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EUROPEAN JOURNAL OF PHYSICAL AND REHABILITATION MEDICINE
A Journal on Physical Medicine and Rehabilitation after Pathological Events
Official Journal of the , , , ,
In association with
Indexed/Abstracted in: CINAHL, Current Contents/Clinical Medicine, EMBASE, PubMed/MEDLINE, Science Citation Index Expanded (SciSearch), Scopus
Impact Factor 2,063
RETURN TO DRIVING AFTER TRAUMATIC BRAIN INJURY - Part I
Guest Editors: Bruno Gradenigo, Anna Mazzucchi
Europa Medicophysica 2001 December;37(4):275-8
Hemianopsia and driving
Netz J., Wolbers T. *
From the Neurologisches Therapiezentrum an der
*Heinrich Heine Universität, Düsseldorf, Germany
Background. Many countries have set strict rules for permitting driving of patients with homonymous hemi-anopsia. This study investigates the effects of compensatory eye movements on the driving ability of patients with homonymous hemianopsia.
Methods. Patients and controls are examined on a highly advanced interactive driving simulator. The search time criterion was used to divide the patients into two groups. Patients with search times exceeding the average search time of the control group plus two standard deviations were labelled “patients with exploratory deficits”, patients whose search times fell below this cut-off value were labelled “compensators”. The driving behaviour was assessed based on a detailed observation sheet that contained every traffic situation with the actions required by the driver.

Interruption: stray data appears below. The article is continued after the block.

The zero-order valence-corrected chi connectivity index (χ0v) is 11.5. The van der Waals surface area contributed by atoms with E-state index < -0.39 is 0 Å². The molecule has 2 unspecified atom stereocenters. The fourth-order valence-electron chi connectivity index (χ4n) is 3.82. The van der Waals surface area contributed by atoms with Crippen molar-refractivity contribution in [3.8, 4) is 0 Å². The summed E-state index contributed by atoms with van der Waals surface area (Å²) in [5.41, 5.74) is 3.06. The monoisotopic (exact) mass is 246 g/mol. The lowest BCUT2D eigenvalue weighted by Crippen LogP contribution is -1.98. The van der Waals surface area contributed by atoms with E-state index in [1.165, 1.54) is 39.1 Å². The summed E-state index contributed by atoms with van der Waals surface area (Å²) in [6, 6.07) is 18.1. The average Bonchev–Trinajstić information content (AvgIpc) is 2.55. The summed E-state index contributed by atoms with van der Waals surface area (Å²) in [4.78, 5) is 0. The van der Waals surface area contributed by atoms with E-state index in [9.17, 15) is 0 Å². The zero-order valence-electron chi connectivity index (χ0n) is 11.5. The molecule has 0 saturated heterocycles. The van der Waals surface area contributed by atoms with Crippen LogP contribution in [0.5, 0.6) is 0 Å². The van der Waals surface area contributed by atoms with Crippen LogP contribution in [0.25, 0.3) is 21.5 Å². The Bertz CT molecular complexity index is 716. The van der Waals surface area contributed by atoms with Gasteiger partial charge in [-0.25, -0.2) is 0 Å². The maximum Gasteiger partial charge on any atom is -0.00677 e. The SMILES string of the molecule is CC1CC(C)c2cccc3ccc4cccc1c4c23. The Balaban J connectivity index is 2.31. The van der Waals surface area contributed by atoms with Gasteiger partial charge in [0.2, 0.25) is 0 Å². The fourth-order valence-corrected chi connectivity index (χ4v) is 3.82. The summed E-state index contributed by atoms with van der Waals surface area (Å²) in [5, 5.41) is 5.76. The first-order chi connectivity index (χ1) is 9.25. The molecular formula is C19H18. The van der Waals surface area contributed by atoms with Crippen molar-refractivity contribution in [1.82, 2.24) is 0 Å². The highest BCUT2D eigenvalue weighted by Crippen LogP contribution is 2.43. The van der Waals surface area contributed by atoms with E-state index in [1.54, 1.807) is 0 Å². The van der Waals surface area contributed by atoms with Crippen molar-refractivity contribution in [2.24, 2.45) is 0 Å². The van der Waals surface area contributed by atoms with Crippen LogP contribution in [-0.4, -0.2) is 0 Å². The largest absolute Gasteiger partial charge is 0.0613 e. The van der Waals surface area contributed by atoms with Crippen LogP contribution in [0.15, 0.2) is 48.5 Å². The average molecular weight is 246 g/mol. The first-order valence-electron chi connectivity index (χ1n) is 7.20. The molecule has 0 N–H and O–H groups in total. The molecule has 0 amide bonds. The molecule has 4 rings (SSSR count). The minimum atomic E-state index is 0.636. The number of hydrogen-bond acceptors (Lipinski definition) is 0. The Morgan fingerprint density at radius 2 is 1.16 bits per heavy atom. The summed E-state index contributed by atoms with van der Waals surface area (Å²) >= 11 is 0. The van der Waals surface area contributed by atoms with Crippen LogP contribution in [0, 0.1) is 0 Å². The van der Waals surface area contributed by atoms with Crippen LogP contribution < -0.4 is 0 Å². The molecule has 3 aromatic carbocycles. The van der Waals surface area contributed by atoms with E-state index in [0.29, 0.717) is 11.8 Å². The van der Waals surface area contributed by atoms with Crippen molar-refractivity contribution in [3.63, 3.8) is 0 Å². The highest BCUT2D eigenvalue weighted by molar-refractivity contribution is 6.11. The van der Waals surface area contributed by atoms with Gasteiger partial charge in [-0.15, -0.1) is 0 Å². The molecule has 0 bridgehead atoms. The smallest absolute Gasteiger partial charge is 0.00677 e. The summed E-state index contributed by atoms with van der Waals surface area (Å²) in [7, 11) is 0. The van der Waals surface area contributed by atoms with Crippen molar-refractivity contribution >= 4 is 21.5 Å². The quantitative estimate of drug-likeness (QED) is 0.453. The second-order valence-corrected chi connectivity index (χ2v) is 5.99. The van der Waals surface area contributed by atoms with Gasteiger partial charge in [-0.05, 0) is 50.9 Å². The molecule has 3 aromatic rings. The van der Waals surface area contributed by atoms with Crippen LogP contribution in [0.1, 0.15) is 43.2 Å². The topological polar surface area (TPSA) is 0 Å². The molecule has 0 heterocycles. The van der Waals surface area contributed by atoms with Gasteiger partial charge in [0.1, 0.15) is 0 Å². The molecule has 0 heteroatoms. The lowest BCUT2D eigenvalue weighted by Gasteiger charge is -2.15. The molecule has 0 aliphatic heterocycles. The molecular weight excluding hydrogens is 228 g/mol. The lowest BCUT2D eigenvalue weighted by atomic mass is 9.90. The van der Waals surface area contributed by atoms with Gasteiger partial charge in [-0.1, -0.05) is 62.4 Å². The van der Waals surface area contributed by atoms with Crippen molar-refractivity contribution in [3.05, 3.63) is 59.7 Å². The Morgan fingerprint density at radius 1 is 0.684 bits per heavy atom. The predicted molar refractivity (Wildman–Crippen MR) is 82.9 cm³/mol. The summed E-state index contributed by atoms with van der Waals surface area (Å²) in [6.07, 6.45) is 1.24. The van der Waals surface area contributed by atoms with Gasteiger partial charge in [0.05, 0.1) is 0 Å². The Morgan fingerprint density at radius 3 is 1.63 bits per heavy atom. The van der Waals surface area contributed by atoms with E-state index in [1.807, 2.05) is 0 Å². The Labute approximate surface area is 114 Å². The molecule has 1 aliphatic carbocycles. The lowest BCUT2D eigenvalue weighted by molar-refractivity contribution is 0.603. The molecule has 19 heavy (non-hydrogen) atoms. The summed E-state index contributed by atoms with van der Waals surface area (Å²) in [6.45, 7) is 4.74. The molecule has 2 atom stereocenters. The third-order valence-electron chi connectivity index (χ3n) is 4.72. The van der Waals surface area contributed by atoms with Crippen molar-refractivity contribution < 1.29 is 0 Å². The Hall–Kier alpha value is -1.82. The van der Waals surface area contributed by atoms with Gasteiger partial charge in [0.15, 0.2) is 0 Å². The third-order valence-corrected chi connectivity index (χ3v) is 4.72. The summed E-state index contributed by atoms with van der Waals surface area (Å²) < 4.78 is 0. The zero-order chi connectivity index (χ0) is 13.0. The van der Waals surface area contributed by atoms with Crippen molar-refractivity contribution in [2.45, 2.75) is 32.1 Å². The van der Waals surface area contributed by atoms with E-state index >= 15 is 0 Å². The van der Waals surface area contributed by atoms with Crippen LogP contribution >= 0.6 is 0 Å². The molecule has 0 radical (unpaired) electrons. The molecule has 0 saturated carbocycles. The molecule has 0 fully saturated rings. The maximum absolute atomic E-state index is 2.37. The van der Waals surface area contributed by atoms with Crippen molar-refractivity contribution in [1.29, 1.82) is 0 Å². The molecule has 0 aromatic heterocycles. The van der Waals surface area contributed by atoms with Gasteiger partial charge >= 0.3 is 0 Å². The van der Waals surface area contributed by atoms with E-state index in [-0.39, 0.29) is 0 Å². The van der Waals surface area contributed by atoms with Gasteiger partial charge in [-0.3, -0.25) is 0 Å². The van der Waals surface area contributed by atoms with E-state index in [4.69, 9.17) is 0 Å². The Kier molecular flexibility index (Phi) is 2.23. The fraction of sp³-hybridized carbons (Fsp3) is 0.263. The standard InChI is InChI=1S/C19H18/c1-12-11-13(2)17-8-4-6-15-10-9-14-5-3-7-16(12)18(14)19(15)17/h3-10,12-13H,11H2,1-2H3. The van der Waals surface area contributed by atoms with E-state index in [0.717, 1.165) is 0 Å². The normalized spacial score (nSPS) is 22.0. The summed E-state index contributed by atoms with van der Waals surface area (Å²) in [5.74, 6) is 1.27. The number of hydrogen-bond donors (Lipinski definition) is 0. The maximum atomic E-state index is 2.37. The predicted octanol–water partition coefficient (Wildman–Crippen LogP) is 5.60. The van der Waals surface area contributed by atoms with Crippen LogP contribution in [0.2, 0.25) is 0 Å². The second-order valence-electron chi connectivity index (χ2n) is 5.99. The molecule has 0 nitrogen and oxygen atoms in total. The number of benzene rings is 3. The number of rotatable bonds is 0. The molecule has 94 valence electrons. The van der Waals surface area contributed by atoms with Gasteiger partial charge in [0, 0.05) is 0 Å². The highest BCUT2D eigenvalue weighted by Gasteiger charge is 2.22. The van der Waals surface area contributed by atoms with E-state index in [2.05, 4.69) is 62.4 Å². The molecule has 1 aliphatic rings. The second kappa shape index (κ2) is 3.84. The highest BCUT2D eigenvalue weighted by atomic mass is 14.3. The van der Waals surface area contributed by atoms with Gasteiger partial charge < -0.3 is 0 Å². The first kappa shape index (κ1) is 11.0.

Results. The performance of the patients with exploratory deficits was significantly worse compared to the control subjects. Even though these patients drove at substantially lower speeds and performed less overtaking manoeuvres than both the controls and the compensators, they were unable to drive safely and to react quickly and adequately in dangerous traffic situations. In both patients groups with a quadrantanopsia and with a complete hemianopsia there were some able to compensate and some not. So the problems of patients with homonym anopic lesions can not be directly related to the size of the homonymous defect in a simple manner. Patients who can compensate for their field defects either spontaneously or after a successful exploration training seem to be able to meet the requirements of modern traffic.
Conclusions. Consequently, it should be discussed whether it is adequate to deny these patients driving permission in general or whether this decision should be based on the results of a practical/simulator driving test and an assessment of the visual exploration.